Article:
Have you ever wondered how Deaf people learn sign language? Hearing people must take English classes through all of their schooling, but most Deaf people may never have taken a class in ASL. Historically, in residential schools for the Deaf, it has been said that students taught students to sign. Some deaf students in oralist schools learned sign language in secret, as it was forbidden. They probably did not sit in a class as hearing ASL students do today. Nor would they have said, “This is hard.” They simply imitated the language they saw, much as a person moving to a foreign country would do. Most ASL Interpreter Training Programs (ITPs) require a certain number of hours of interaction with Deaf people. The reason is clear – it is best to learn ASL from a person who uses it well.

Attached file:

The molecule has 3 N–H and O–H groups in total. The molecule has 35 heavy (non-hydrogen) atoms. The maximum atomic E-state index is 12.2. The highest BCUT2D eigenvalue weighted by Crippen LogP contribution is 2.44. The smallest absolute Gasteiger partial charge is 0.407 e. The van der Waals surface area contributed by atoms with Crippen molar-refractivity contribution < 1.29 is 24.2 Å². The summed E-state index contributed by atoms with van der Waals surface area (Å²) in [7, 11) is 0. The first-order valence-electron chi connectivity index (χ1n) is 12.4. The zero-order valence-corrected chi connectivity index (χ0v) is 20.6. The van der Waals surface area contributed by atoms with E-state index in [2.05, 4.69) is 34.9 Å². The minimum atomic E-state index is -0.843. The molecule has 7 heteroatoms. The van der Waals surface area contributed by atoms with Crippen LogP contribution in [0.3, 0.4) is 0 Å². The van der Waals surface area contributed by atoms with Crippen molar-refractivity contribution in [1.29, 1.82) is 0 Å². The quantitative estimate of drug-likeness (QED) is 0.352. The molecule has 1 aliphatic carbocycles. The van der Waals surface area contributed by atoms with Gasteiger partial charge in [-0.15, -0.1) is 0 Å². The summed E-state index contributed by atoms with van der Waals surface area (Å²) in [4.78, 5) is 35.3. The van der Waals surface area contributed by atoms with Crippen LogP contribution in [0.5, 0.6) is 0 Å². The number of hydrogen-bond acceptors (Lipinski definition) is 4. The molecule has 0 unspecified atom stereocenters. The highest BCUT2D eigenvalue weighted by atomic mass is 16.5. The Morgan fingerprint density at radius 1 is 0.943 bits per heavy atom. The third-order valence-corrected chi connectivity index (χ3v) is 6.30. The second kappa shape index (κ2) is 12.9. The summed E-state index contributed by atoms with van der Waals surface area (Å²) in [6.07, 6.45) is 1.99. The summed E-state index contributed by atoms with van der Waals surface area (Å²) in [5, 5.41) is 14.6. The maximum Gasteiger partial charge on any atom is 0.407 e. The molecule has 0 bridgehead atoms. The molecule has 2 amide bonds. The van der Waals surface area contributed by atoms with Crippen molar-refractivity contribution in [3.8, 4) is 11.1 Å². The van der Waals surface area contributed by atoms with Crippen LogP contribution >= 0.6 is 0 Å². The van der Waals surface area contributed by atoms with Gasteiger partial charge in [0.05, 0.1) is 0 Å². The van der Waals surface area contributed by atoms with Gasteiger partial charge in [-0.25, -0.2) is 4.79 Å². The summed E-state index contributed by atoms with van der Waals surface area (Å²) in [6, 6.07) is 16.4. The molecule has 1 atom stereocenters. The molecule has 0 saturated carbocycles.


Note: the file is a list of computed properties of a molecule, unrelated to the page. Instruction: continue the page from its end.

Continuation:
Note: Not all Deaf people use ASL. Beware of “code switching,” a cultural adaptation in which Deaf people use more English when communicating with a non-ASL user.
One helpful rule which I have used successfully is the 3-person & 3-location rule. When I see a new sign or grammar structure, I try not to use it until having seen it in 3 different situations, preferably by 3 different signers.
Become a language detective. Use your ASL with an ASL-using Deaf person. Be willing to learn from your mistakes. Accept constructive criticism, especially when learning new signs. Ask questions. Be willing to accept regional sign variations. For example, a sign that is appropriate in Georgia may be offensive in Arizona (which actually happened to me). Finally, show interest in Deaf people, not just their language.
ASL cannot be learned fully from a book or video. Personal communication is required. Use the signs and language you learn. You will learn faster and better.